The steady state target state u*bar*k and the steady state target input x*bar*k are determined online in real time according to the procedure below.

First, an unconstrained target input u*bar* star is calculated according to the equation:

*{overscore (u)}*=M* _{21} *{circumflex over (d)}* _{k|k} *+M* _{22} *{overscore (y)}. * (34a)

Second, the unconstrained target input u*bar*star is checked to see whether the unconstrained target input u*bar* star falls within the input constraints of Equation 3:

u_{min}≦{overscore (u)}*≦u_{max (}34b)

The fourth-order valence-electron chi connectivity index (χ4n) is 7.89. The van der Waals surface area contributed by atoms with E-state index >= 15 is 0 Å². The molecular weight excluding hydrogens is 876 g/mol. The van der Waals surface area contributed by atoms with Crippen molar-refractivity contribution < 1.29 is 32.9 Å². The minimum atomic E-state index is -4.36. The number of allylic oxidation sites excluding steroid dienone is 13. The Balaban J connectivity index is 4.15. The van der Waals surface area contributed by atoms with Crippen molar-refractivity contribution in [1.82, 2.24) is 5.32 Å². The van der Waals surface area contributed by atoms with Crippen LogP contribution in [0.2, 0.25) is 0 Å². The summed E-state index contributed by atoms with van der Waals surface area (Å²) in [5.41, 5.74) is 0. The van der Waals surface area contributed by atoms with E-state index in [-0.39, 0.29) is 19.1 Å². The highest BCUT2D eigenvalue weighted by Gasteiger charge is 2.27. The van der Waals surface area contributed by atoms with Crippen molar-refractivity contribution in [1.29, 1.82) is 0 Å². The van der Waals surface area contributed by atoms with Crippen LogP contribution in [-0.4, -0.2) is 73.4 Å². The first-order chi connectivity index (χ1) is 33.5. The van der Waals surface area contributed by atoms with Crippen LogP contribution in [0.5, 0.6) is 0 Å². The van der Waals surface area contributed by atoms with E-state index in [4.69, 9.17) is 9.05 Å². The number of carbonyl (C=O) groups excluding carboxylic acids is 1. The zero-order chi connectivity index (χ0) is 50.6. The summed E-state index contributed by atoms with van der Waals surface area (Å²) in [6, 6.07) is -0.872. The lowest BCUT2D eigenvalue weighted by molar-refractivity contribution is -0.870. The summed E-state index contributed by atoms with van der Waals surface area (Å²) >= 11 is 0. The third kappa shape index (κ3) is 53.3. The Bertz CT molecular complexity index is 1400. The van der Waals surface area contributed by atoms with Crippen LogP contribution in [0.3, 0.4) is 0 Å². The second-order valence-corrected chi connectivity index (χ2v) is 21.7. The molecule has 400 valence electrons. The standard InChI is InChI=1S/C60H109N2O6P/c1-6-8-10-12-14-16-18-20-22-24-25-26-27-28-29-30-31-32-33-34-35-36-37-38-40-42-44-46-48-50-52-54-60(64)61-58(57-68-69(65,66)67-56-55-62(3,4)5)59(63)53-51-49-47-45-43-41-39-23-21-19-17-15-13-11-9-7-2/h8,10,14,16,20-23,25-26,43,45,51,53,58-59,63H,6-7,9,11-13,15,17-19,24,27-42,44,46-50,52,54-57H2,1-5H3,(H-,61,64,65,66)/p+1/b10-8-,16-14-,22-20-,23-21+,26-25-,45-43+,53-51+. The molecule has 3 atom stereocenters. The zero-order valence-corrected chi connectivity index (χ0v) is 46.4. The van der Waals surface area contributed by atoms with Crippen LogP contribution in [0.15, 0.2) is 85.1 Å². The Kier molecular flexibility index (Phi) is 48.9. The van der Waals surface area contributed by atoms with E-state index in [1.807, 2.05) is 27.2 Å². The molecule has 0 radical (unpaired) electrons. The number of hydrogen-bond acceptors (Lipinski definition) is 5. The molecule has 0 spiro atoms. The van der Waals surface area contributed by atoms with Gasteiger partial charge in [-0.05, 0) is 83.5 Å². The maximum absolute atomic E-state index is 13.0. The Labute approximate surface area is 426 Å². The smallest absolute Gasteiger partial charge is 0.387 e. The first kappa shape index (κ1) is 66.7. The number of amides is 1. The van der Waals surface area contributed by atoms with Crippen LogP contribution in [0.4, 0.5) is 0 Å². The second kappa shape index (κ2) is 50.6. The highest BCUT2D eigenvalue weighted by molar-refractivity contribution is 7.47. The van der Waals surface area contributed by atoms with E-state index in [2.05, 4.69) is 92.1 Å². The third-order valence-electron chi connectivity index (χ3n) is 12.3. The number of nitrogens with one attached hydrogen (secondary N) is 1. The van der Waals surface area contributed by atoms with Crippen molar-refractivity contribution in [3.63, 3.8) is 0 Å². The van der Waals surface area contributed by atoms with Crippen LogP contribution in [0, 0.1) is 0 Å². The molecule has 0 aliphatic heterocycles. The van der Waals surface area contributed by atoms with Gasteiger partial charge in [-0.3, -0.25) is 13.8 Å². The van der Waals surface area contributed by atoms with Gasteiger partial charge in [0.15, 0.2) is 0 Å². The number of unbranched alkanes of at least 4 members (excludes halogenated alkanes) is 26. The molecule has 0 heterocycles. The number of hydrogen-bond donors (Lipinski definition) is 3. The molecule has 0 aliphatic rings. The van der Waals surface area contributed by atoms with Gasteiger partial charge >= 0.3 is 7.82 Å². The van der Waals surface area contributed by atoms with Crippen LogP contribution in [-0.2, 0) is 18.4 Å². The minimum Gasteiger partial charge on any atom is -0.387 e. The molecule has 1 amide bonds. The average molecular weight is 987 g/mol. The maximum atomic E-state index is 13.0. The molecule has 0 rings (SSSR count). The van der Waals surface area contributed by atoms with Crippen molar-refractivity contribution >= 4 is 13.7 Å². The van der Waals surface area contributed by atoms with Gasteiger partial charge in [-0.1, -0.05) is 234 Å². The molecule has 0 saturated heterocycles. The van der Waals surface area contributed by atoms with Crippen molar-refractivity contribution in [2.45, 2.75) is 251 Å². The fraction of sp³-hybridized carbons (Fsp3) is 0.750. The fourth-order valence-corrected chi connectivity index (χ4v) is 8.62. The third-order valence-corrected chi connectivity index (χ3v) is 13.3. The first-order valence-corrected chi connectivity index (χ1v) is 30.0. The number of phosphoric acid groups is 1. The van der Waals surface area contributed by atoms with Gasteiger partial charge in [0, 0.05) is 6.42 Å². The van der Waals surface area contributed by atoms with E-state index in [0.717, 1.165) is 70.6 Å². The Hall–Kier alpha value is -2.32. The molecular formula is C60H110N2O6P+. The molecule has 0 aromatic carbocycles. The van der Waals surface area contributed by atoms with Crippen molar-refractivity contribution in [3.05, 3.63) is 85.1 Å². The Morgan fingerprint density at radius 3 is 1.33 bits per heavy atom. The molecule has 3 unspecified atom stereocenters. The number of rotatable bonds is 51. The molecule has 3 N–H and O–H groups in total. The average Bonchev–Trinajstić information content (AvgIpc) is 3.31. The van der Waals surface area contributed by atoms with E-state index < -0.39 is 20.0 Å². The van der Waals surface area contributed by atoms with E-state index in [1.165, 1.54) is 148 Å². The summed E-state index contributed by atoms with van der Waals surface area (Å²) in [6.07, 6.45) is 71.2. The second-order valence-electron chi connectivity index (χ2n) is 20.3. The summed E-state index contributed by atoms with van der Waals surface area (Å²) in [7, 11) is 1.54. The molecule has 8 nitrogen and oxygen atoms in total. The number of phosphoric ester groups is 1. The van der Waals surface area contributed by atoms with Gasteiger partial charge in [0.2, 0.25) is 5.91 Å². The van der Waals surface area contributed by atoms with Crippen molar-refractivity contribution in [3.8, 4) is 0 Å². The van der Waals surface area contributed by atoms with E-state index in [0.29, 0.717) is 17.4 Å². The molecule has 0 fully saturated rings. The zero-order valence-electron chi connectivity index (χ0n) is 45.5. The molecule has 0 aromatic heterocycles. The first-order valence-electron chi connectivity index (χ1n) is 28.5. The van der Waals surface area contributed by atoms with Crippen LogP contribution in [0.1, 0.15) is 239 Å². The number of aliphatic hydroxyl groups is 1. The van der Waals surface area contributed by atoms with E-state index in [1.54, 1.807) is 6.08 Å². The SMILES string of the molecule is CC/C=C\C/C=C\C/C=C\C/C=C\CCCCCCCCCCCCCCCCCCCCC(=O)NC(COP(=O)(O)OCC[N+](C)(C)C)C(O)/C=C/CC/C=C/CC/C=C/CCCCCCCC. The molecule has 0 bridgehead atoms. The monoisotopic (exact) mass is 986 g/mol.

If the unconstrained target input u*bar*star falls on or within the input constraints, the steady state target input u*bar*k is set to the value of the unconstrained target input u*bar*star just calculated. The steady state target state x*bar*k is calculated according to the equation:

*{overscore (x)}* _{k} *=M* _{11} *{circumflex over (d)}* _{k|k} *+M* _{12} *{overscore (y)}* (34c)

Third, if the unconstrained target input u*bar*star falls outside the input constraints, the steady state target state u*bar*k is set as follows:

The steady state target input x*bar*k is calculated according to the equation:

*{overscore (x)}* _{k} *=G* _{1} *{circumflex over (d)}* _{k|k} *+G* _{2} *{overscore (y)}+G* _{3} *{overscore (u)}* _{k } (34d)